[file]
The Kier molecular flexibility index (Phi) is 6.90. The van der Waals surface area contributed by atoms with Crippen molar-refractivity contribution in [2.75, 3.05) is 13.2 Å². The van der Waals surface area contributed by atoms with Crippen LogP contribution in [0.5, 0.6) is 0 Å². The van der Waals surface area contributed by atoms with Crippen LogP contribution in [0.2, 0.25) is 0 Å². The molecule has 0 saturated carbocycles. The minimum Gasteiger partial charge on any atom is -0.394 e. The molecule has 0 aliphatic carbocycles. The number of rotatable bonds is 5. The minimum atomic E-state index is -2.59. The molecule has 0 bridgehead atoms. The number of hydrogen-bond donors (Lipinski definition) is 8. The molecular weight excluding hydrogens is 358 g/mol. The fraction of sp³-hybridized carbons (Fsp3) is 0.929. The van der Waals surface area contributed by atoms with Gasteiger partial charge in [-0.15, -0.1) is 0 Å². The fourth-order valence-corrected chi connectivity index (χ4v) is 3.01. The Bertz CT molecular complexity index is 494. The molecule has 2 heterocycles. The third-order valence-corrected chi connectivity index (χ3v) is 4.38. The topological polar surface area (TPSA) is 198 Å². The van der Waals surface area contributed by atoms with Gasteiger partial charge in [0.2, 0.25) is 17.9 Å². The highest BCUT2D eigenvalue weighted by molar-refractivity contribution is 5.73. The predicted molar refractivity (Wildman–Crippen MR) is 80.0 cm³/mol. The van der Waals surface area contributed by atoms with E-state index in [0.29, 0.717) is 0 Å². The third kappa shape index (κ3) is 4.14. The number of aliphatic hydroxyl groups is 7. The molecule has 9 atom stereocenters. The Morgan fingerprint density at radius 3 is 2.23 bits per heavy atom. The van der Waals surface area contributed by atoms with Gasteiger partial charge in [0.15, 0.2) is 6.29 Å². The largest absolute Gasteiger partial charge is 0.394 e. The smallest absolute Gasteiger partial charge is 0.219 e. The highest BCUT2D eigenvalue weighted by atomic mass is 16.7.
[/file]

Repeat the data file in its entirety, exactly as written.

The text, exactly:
The Kier molecular flexibility index (Phi) is 6.90. The van der Waals surface area contributed by atoms with Crippen molar-refractivity contribution in [2.75, 3.05) is 13.2 Å². The van der Waals surface area contributed by atoms with Crippen LogP contribution in [0.5, 0.6) is 0 Å². The van der Waals surface area contributed by atoms with Crippen LogP contribution in [0.2, 0.25) is 0 Å². The molecule has 0 saturated carbocycles. The minimum Gasteiger partial charge on any atom is -0.394 e. The molecule has 0 aliphatic carbocycles. The number of rotatable bonds is 5. The minimum atomic E-state index is -2.59. The molecule has 0 bridgehead atoms. The number of hydrogen-bond donors (Lipinski definition) is 8. The molecular weight excluding hydrogens is 358 g/mol. The fraction of sp³-hybridized carbons (Fsp3) is 0.929. The van der Waals surface area contributed by atoms with Gasteiger partial charge in [-0.15, -0.1) is 0 Å². The fourth-order valence-corrected chi connectivity index (χ4v) is 3.01. The Bertz CT molecular complexity index is 494. The molecule has 2 heterocycles. The third-order valence-corrected chi connectivity index (χ3v) is 4.38. The topological polar surface area (TPSA) is 198 Å². The van der Waals surface area contributed by atoms with Gasteiger partial charge in [0.2, 0.25) is 17.9 Å². The highest BCUT2D eigenvalue weighted by molar-refractivity contribution is 5.73. The predicted molar refractivity (Wildman–Crippen MR) is 80.0 cm³/mol. The van der Waals surface area contributed by atoms with E-state index in [0.29, 0.717) is 0 Å². The third kappa shape index (κ3) is 4.14. The number of aliphatic hydroxyl groups is 7. The molecule has 9 atom stereocenters. The Morgan fingerprint density at radius 3 is 2.23 bits per heavy atom. The van der Waals surface area contributed by atoms with Gasteiger partial charge in [0.15, 0.2) is 6.29 Å². The largest absolute Gasteiger partial charge is 0.394 e. The smallest absolute Gasteiger partial charge is 0.219 e. The highest BCUT2D eigenvalue weighted by atomic mass is 16.7.